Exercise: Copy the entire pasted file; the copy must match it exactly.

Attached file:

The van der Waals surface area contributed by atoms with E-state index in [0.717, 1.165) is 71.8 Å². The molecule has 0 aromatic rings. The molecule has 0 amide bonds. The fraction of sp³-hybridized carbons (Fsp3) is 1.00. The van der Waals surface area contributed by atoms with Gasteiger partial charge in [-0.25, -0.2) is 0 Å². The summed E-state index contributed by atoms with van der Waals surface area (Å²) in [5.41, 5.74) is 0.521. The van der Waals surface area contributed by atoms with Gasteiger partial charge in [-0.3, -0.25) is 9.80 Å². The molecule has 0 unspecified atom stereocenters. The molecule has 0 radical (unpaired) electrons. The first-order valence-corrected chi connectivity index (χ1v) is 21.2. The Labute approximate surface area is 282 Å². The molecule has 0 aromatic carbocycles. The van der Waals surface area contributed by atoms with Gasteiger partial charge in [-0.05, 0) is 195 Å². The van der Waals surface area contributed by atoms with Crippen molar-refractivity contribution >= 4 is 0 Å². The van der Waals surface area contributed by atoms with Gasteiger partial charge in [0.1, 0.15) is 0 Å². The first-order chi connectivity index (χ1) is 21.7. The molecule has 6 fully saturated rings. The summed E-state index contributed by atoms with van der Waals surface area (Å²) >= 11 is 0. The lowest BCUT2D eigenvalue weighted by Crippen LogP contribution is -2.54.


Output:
The van der Waals surface area contributed by atoms with E-state index in [0.717, 1.165) is 71.8 Å². The molecule has 0 aromatic rings. The molecule has 0 amide bonds. The fraction of sp³-hybridized carbons (Fsp3) is 1.00. The van der Waals surface area contributed by atoms with Gasteiger partial charge in [-0.25, -0.2) is 0 Å². The summed E-state index contributed by atoms with van der Waals surface area (Å²) in [5.41, 5.74) is 0.521. The van der Waals surface area contributed by atoms with Gasteiger partial charge in [-0.3, -0.25) is 9.80 Å². The molecule has 0 unspecified atom stereocenters. The molecule has 0 radical (unpaired) electrons. The first-order valence-corrected chi connectivity index (χ1v) is 21.2. The Labute approximate surface area is 282 Å². The molecule has 0 aromatic carbocycles. The van der Waals surface area contributed by atoms with Gasteiger partial charge in [-0.05, 0) is 195 Å². The van der Waals surface area contributed by atoms with Crippen molar-refractivity contribution >= 4 is 0 Å². The van der Waals surface area contributed by atoms with Gasteiger partial charge in [0.1, 0.15) is 0 Å². The first-order chi connectivity index (χ1) is 21.7. The molecule has 6 fully saturated rings. The summed E-state index contributed by atoms with van der Waals surface area (Å²) >= 11 is 0. The lowest BCUT2D eigenvalue weighted by Crippen LogP contribution is -2.54.